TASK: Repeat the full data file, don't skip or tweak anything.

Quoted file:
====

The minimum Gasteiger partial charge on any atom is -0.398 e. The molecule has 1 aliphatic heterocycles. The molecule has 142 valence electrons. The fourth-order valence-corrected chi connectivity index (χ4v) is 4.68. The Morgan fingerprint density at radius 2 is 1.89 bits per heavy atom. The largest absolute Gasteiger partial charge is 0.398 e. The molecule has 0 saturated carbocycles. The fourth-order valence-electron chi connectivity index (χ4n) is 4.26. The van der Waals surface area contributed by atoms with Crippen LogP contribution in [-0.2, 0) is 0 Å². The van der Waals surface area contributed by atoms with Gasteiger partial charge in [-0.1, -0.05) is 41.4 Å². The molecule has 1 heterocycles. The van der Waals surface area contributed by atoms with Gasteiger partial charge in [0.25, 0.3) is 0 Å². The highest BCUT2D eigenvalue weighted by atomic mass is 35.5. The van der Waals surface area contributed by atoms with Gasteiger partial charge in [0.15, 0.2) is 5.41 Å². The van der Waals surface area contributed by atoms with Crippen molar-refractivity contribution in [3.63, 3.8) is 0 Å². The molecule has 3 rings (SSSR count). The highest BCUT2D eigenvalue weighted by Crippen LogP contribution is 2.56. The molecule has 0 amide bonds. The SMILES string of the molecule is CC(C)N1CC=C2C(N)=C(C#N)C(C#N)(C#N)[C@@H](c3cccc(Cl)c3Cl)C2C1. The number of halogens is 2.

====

The minimum Gasteiger partial charge on any atom is -0.398 e. The molecule has 1 aliphatic heterocycles. The molecule has 142 valence electrons. The fourth-order valence-corrected chi connectivity index (χ4v) is 4.68. The Morgan fingerprint density at radius 2 is 1.89 bits per heavy atom. The largest absolute Gasteiger partial charge is 0.398 e. The molecule has 0 saturated carbocycles. The fourth-order valence-electron chi connectivity index (χ4n) is 4.26. The van der Waals surface area contributed by atoms with Crippen LogP contribution in [-0.2, 0) is 0 Å². The van der Waals surface area contributed by atoms with Gasteiger partial charge in [-0.1, -0.05) is 41.4 Å². The molecule has 1 heterocycles. The van der Waals surface area contributed by atoms with Gasteiger partial charge in [0.25, 0.3) is 0 Å². The highest BCUT2D eigenvalue weighted by atomic mass is 35.5. The van der Waals surface area contributed by atoms with Gasteiger partial charge in [0.15, 0.2) is 5.41 Å². The van der Waals surface area contributed by atoms with Crippen molar-refractivity contribution in [3.63, 3.8) is 0 Å². The molecule has 3 rings (SSSR count). The highest BCUT2D eigenvalue weighted by Crippen LogP contribution is 2.56. The molecule has 0 amide bonds. The SMILES string of the molecule is CC(C)N1CC=C2C(N)=C(C#N)C(C#N)(C#N)[C@@H](c3cccc(Cl)c3Cl)C2C1. The number of halogens is 2.